A long season of cold temperatures and blistery winds can onset dry skin conditions, leaving your face looking patchy, itchy and dull.
Facial mists can alleviate these issues and plump up the skin, leaving it refreshed. Over the counter mists can be pricey, especially considering that they are mostly made from water. Also, some of the ingredients in them can actually worsen dry skin. Some brands might contain alcohol or additives that can offset the effects in the product, making it less effective.
Trying a homemade facial mist allows a tailor made and money saving alternative.
Dry skin, or xerosis, can be provoked or worsened by exposure to environmental irritants commonly found in the colder months. Indoor heating systems can zap humidity from the air and the skin, causing a lack of hydration and off balance pH levels. Facial mists can help some of these problems, and when your face feels dry and tired a misting spray will invigorate and restore moisture to it.
First, finding a reusable container with a sprayer that has a very fine mist setting is ideal. Reuse empty product containers or sometimes you can find a travel size spray bottle that will work. Also, clear glass perfume containers can be purchased that have misters. Be sure the containers are clean and sanitized before using.
They are mainly made with water, and it is important to use purified water so the mist will not easily breed bacteria. Use distilled water, or you can boil water for several minutes and let it cool before adding ingredients.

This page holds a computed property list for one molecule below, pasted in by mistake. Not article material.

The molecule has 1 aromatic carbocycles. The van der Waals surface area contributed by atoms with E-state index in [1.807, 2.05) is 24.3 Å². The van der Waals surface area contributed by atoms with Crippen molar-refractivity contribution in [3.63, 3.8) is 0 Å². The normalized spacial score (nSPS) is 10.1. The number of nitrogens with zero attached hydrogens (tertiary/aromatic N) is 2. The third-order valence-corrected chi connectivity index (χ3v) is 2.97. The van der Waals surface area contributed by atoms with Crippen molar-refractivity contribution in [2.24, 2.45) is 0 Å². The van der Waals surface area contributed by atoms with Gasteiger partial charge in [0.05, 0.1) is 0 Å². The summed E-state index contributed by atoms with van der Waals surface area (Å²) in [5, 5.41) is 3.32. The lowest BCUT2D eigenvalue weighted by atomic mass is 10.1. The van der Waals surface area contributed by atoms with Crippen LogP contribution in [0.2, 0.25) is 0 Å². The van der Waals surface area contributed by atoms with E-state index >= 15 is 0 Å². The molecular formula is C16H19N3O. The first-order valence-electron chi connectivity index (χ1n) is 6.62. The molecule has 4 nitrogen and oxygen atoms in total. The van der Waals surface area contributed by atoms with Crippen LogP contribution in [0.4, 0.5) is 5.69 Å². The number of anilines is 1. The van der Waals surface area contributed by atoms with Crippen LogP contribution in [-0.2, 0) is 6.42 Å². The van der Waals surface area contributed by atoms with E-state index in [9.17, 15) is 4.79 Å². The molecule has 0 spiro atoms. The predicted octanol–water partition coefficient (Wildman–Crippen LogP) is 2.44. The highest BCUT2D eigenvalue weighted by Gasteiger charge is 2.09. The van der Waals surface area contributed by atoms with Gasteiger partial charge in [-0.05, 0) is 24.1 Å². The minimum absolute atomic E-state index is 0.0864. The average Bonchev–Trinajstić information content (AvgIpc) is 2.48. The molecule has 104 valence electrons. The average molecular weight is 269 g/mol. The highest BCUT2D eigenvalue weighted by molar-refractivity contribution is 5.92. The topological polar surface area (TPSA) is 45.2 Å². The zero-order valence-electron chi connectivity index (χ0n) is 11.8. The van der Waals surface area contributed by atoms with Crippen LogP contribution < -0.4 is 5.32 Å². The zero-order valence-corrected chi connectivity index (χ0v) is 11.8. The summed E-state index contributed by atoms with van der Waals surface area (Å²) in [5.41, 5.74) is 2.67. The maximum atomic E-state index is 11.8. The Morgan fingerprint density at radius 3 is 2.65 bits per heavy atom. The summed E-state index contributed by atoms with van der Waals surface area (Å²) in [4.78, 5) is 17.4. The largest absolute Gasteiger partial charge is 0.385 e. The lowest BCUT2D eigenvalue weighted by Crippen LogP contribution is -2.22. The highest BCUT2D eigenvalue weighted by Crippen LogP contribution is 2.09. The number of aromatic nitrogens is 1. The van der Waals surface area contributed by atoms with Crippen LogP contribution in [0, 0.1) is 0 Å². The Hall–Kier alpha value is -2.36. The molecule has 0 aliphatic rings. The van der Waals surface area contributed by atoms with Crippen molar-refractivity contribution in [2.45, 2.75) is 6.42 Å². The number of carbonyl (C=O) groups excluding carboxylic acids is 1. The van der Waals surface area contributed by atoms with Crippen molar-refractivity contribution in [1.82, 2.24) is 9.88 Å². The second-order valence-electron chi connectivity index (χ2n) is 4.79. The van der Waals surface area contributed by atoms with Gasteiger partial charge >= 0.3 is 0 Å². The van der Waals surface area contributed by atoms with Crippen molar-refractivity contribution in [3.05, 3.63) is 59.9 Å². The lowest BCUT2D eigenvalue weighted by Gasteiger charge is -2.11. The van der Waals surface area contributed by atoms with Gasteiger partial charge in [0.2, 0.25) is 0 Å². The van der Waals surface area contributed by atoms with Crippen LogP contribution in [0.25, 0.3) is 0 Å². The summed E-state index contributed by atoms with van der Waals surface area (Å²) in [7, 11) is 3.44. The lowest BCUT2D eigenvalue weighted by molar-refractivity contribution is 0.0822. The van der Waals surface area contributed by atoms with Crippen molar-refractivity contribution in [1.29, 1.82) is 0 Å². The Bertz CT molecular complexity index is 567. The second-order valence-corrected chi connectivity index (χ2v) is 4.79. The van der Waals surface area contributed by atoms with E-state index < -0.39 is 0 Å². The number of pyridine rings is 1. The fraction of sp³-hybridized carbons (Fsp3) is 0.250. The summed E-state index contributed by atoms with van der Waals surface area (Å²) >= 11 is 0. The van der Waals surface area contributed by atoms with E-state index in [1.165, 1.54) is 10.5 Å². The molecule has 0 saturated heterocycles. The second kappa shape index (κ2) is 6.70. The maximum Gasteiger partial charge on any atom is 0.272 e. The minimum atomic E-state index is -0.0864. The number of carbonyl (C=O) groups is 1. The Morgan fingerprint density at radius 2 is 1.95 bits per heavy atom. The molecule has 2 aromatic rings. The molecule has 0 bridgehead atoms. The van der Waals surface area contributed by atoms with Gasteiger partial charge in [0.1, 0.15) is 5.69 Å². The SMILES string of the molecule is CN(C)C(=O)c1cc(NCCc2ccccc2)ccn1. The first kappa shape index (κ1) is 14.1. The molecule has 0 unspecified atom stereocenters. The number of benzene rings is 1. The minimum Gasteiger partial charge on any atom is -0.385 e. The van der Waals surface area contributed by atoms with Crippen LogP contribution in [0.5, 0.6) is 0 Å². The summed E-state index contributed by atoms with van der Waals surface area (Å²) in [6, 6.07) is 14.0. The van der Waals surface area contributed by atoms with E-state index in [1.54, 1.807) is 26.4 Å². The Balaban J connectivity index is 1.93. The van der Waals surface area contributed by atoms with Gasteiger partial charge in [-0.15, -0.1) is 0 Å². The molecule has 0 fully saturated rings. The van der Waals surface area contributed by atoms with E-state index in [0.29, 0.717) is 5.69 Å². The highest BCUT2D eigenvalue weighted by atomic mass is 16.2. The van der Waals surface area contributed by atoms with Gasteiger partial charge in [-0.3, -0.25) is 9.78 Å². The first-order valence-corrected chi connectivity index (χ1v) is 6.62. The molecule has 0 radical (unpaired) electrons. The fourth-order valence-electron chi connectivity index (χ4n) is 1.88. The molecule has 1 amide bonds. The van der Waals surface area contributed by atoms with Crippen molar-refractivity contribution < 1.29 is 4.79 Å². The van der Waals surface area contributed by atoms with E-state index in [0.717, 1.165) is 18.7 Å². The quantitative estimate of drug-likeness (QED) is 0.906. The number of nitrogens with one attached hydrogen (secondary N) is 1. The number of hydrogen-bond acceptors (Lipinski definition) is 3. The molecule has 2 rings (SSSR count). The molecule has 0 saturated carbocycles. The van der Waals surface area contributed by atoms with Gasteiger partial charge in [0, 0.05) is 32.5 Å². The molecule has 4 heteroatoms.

For calming the skin herbal infusions made from rosemary and chamomile can be added into the water while cooling. Let steep for at least 10 minutes and remove herbs or run the mixture through a sifter before bottling. Rosewater is mild and good for dry skin, however be sure to use organic roses or rosewater that is meant for topical applications. Do not steep the leaves of store bought roses as they can contain synthetics and preservatives to make them last longer.
Speedy Remedies has recipes for all natural facial mists that can provide some ideals on what to add to a water mist. Things like grapefruit, aloe vera gel, lavender and teas are good additions.
They will last for approximately 2 weeks, and can be kept in the refrigerator for a refreshing mist.
Do it yourself versions of facial mists are good for both men and women, and can help get your skin through the winter months.
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